Ultrasound fusion imaging provides comparable accuracy for bone, soft tissue tumors

Feb 16, 2011

Biopsies using ultrasound fusion imaging for detecting bone and soft tissue cancers are safe, effective and just as accurate as conventional biopsy methods, according to a Henry Ford Hospital study.

Researchers found that the ultrasound fusion imaging technique guides a with precise accuracy and ease, while making the biopsy experience more convenient for patients.

Ultrasound fusion merges real-time ultrasound images with previously acquired computed tomography or scans, providing physicians with high resolution, life-like imaging to identify the area for biopsy.

This is the first time researchers compared the safety and efficacy of ultrasound fusion against conventional biopsy imaging tools like CT or MRI.

The study's findings will be presented at the annual meeting of the American Academy of Orthopaedic Surgeons Feb. 15-18 in San Diego.

"Ultrasound fusion is a viable option to consider for patients," says Michael Mott, M.D., an orthopaedic oncologist at Henry Ford and principal investigator for the study. "With imaging precision being equal, patients liked the ultrasound fusion because scheduling a biopsy was found to be more flexible for ultrasound suites than CT suites."

Bone and soft tissue cancers account for a small number of cancer cases. According to the National Cancer Institute, about less than 1 percent of all new cancer cases occur each year in the United States.

Henry Ford researchers compared the results of 44 patients from January to December in 2010 who were randomized into one of two groups: those who received an ultrasound fusion biopsy and those who received a CT biopsy. Researchers also looked at the time and ease of obtaining the biopsy and outcomes.

Dr. Mott says the accuracy for obtaining the ultrasound fusion biopsy was 93 percent compared to 90 percent for obtaining the CT biopsy. Researchers also found that the ultrasound fusion was as safe and effective as the CT biopsy.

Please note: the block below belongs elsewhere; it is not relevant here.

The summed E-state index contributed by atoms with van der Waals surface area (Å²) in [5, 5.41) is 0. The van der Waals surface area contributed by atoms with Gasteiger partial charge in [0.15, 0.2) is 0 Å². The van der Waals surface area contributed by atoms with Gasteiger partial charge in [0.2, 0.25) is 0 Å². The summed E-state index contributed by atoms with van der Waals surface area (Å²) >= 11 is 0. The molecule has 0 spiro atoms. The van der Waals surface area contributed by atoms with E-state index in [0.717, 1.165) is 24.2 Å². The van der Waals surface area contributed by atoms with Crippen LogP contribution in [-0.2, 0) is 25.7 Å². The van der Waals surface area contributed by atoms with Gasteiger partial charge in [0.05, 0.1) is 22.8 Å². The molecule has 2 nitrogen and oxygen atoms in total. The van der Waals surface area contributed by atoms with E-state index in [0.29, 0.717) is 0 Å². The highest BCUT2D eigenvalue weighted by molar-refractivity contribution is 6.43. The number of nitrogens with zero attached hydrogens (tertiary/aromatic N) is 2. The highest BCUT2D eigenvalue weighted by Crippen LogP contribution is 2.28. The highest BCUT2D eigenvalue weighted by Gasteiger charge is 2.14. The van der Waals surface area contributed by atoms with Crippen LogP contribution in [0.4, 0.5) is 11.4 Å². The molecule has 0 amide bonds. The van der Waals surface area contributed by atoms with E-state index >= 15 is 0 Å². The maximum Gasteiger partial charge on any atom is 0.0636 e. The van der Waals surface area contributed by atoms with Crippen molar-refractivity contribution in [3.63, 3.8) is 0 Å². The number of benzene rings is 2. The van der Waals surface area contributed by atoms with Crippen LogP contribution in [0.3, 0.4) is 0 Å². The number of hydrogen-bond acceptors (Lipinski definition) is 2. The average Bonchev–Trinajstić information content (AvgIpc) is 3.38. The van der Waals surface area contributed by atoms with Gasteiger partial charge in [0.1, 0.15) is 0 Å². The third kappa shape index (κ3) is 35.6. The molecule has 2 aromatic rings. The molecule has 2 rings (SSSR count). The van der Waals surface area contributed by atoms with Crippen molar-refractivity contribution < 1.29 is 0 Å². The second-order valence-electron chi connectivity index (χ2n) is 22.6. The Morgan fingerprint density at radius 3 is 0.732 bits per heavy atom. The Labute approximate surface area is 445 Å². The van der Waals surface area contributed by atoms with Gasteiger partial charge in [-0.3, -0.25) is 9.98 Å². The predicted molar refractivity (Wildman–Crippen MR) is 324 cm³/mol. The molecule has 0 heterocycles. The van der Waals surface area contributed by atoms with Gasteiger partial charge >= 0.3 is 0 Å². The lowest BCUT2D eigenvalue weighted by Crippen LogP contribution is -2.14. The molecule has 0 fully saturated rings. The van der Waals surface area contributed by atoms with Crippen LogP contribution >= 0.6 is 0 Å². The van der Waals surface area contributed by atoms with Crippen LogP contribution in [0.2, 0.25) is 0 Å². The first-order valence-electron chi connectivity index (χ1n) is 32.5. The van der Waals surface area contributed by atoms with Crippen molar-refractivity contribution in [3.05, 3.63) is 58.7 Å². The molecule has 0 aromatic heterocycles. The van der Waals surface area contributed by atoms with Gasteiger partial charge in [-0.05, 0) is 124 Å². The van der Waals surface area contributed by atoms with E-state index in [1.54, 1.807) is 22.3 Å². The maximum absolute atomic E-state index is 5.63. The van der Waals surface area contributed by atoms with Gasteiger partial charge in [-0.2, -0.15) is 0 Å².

Explore further: What are the chances that your dad isn't your dad?

add to favorites email to friend print save as pdf

Related Stories

Elastography helps identify patients who need biopsy

Jan 12, 2011

A new ultrasound technique is proving valuable in distinguishing malignant from benign breast lesions in some patients – results that could mean fewer unnecessary breast biopsies, a new study shows.

Recommended for you

Obese British man in court fight for surgery

Jul 11, 2011

A British man weighing 22 stone (139 kilograms, 306 pounds) launched a court appeal Monday against a decision to refuse him state-funded obesity surgery because he is not fat enough.

2008 crisis spurred rise in suicides in Europe

Jul 08, 2011

The financial crisis that began to hit Europe in mid-2008 reversed a steady, years-long fall in suicides among people of working age, according to a letter published on Friday by The Lancet.

New food labels dished up to keep Europe healthy

Jul 06, 2011

A groundbreaking deal on compulsory new food labels Wednesday is set to give Europeans clear information on the nutritional and energy content of products, as well as country of origin.

Overweight men have poorer sperm count

Jul 04, 2011

Overweight or obese men, like their female counterparts, have a lower chance of becoming a parent, according to a comparison of sperm quality presented at a European fertility meeting Monday.

User comments : 0

More news stories

How kids' brain structures grow as memory develops

Our ability to store memories improves during childhood, associated with structural changes in the hippocampus and its connections with prefrontal and parietal cortices. New research from UC Davis is exploring ...

Gate for bacterial toxins found

Prof. Dr. Dr. Klaus Aktories and Dr. Panagiotis Papatheodorou from the Institute of Experimental and Clinical Pharmacology and Toxicology of the University of Freiburg have discovered the receptor responsible ...

Adventurous bacteria

To reproduce or to conquer the world? Surprisingly, bacteria also face this problem. Theoretical biophysicists at Ludwig-Maximilians-Universitaet (LMU) in Munich have now shown how these organisms should ...